Can one spouse override the will of the other spouse?

UPDATED: Dec 2, 2011

Advertiser Disclosure

It’s all about you. We want to help you make the right legal decisions.

We strive to help you make confident insurance and legal decisions. Finding trusted and reliable insurance quotes and legal advice should be easy. This doesn’t influence our content. Our opinions are our own.

UPDATED: Dec 2, 2011Fact Checked

Get Legal Help Today

Compare Quotes From Top Companies and Save

secured lock Secured with SHA-256 Encryption

Can one spouse override the will of the other spouse?

If one bequeaths something to one’s spouse in their Will, which upon the spouse’s death should transfer to the children, can the spouse override the Will and decide to bequeath those goods to someone else? Could you point me to some kind of law on this issue?

Asked on December 2, 2011 under Estate Planning, Illinois


FreeAdvice Contributing Attorney / FreeAdvice Contributing Attorney

Answered 11 years ago | Contributor

Good question. Spouses living in a community property state cannot gift away more than one half of their own interests in the community assets of the marriage. So with that being said, a surviving spouse whose interests in the community property beyond the 50% owned by him or her can contest a Will or trust where the first spouse gave away more than his or her share in the community.

Likewise, one spouse cannot give away the separate property of another in a Will or trust. In the above examples there can then be a Will or trust contest by the surviving spouse.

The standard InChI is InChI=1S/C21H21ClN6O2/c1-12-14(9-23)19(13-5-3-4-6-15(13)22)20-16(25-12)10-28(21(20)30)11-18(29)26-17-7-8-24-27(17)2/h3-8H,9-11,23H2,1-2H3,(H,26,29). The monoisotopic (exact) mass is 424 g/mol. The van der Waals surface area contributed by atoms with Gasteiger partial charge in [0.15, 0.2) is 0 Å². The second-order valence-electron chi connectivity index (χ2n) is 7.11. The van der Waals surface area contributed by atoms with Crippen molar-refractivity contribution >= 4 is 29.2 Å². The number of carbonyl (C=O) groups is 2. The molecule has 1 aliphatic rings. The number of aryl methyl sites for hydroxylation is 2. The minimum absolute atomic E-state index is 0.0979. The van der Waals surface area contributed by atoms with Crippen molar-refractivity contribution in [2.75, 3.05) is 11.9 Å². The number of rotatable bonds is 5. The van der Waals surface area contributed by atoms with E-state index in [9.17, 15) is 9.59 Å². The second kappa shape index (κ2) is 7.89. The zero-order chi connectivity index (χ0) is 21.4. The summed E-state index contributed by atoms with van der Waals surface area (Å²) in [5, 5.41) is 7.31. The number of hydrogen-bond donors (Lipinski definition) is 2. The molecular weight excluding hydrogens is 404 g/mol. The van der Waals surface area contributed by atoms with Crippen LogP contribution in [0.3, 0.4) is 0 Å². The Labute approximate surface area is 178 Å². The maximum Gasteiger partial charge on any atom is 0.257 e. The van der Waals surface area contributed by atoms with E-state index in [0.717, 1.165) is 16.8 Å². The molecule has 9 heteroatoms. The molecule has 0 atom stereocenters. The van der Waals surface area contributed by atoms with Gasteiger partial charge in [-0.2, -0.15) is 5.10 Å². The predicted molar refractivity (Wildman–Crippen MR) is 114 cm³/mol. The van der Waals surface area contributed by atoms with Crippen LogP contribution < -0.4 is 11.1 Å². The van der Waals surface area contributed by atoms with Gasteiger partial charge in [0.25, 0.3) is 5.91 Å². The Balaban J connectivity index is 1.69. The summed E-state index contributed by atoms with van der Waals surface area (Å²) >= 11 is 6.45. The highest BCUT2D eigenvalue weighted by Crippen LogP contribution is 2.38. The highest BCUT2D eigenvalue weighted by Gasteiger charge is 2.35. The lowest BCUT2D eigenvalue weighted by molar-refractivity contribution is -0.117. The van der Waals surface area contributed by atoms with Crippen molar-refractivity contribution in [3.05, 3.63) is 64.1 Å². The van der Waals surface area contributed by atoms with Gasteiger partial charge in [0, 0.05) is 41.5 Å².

IMPORTANT NOTICE: The Answer(s) provided above are for general information only. The attorney providing the answer was not serving as the attorney for the person submitting the question or in any attorney-client relationship with such person. Laws may vary from state to state, and sometimes change. Tiny variations in the facts, or a fact not set forth in a question, often can change a legal outcome or an attorney's conclusion. Although has verified the attorney was admitted to practice law in at least one jurisdiction, he or she may not be authorized to practice law in the jurisdiction referred to in the question, nor is he or she necessarily experienced in the area of the law involved. Unlike the information in the Answer(s) above, upon which you should NOT rely, for personal advice you can rely upon we suggest you retain an attorney to represent you.

Get Legal Help Today

Find the right lawyer for your legal issue.

secured lock Secured with SHA-256 Encryption